Corso opzionale svolto a Vienna
After the successful completion of the integrated course, students will have gained the following knowledge and skills:
- Knowledge about Historical Anthropology’s issues, methods and results
- Understanding of the history of individualization and modernization in Central Europe – from collective societies to the age of self
- The students will be challenged to question and put in perspective the psychological and psychoanalytical concepts of humans and human behavior
This interactive lecture + tutorial introduces Historical Anthropology: a science which is devoted to enlighten the history of humans and human behavior, the history of the conditio humana. Historical Anthropology connects historical, psychological, and cultural scientific approaches and asks about the horizons of humans and human behavior beyond time and eras. Historical Anthropology is therefore devoted to the core dimensions of being human: to the history of emotions and perceptions, the development of expectations and experiences as well as to the history of acquisition and co-creation of objective and subjective life contexts.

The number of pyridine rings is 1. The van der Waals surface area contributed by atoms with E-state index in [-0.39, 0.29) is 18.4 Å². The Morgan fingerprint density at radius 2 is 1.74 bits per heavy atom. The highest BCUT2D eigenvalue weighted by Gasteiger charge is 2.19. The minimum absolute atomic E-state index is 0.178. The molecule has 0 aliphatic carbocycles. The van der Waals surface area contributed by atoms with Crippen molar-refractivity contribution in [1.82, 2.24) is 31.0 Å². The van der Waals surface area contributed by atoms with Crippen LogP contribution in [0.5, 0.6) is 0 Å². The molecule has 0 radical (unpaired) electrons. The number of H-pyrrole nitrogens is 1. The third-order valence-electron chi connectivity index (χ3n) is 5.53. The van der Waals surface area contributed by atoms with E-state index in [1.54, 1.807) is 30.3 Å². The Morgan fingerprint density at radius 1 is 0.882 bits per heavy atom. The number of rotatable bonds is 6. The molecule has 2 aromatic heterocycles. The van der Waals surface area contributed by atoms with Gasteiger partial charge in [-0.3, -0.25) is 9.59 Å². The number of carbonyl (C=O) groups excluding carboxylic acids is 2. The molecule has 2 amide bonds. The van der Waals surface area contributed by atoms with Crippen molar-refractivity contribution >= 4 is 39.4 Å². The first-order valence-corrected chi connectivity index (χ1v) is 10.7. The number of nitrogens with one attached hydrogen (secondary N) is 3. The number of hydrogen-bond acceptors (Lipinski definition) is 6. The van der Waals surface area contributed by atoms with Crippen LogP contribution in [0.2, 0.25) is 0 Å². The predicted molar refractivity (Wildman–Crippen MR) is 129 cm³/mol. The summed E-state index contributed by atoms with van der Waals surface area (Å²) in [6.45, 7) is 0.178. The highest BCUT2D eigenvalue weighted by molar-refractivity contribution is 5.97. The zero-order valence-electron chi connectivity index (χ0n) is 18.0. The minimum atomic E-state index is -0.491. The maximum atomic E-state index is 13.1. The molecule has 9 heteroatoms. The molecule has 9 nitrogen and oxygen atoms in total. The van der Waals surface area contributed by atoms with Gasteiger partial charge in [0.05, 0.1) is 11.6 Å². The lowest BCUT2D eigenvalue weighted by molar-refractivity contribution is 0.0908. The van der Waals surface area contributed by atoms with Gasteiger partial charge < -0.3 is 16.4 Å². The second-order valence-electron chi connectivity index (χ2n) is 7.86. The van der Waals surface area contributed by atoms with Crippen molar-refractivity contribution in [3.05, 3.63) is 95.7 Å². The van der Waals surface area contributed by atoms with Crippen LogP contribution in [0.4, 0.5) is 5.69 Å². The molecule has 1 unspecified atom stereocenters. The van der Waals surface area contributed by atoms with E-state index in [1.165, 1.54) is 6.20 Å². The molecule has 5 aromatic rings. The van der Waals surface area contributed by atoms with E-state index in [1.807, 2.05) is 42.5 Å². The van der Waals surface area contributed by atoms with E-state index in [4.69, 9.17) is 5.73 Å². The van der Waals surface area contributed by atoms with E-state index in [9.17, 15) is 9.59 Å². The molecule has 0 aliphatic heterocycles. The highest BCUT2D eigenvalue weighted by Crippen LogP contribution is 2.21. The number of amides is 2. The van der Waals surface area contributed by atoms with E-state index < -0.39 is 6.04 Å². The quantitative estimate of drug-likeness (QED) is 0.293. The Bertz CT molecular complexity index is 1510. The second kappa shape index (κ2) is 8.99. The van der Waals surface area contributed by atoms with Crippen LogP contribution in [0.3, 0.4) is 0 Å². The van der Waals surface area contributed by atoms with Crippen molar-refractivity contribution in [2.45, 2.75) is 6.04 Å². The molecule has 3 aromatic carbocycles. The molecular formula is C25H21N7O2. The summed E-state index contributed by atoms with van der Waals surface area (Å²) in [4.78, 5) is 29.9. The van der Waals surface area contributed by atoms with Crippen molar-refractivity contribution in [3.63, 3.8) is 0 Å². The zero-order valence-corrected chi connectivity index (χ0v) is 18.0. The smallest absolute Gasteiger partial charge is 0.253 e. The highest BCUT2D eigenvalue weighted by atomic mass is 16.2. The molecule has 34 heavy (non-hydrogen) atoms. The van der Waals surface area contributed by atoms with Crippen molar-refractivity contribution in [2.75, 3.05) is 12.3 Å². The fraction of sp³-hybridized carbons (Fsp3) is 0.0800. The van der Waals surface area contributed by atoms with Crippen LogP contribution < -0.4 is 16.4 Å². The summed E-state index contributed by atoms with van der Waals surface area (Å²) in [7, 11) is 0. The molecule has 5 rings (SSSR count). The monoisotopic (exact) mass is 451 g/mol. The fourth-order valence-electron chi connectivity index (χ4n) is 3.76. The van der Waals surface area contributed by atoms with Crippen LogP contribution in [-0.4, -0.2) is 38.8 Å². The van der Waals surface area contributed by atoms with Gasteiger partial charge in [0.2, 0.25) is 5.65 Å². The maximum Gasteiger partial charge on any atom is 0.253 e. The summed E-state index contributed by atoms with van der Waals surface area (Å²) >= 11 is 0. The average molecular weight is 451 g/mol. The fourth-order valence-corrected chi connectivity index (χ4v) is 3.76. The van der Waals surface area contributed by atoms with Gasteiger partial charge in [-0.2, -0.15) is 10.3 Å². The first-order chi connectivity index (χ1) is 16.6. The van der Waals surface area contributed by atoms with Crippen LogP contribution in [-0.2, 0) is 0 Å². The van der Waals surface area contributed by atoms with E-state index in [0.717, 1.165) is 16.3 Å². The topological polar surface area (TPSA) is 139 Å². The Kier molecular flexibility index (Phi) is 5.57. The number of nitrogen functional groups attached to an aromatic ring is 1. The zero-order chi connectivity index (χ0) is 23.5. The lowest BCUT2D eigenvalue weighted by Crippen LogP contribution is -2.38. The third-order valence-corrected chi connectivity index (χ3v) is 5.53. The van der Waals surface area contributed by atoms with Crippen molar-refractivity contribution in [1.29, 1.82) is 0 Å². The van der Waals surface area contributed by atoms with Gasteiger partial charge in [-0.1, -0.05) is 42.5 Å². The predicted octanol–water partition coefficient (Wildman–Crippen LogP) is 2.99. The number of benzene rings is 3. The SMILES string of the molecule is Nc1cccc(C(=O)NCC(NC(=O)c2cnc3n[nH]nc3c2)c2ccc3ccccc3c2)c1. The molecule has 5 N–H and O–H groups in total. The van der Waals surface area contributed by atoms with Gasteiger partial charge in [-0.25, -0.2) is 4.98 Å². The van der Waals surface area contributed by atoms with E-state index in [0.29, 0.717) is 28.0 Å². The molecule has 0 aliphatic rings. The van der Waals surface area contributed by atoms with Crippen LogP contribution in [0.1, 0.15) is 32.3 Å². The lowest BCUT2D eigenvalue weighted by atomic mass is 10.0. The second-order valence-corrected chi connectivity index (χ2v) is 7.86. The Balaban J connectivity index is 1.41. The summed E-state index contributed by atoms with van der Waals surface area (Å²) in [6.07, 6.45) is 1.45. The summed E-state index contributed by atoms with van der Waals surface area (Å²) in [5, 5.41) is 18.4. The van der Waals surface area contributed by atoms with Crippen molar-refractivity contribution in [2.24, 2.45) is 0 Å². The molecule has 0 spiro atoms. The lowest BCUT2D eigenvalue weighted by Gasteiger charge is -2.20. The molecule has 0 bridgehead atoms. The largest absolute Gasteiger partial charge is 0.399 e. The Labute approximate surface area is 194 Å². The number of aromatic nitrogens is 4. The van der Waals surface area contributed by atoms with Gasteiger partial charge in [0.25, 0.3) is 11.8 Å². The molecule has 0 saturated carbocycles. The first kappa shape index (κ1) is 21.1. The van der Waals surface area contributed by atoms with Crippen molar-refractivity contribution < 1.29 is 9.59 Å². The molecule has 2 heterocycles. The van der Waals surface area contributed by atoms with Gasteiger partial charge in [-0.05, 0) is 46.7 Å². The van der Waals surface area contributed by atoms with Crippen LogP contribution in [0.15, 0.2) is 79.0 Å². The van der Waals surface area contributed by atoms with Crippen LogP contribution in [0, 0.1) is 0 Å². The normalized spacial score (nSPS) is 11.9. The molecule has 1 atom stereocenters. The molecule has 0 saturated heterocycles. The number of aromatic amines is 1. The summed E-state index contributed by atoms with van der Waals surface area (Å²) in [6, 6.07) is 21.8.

- How did humans love in the Middle Ages?
- What did burgess and farmers believe in during Early Modern Age?
- Since when are children allowed to be children?
- What did soldiers feel in the trenches during World War 1?
- How did the self-concept of women develop in the 20th century?
- What does a product like the smartphone mean for everyday life in the 21st century?
Student’s Material and Literature
Wulf, Christoph (2016). On Historical Anthropology: An
Introduction. The Senses and Society 11 (1): 7-23, DOI:
Tanner, Jakob (2008). Historische Anthropologie zur Einführung.
Literature will be provided
Teaching and Training
Teaching and training methods:
- group work
- role play
- attendance and active cooperation
- preparation of a presentation (either alone or in small groups, whatever the individual preference)
- short written report about the presentation
Blocked integrated course during the winter’s term (80% attendance required)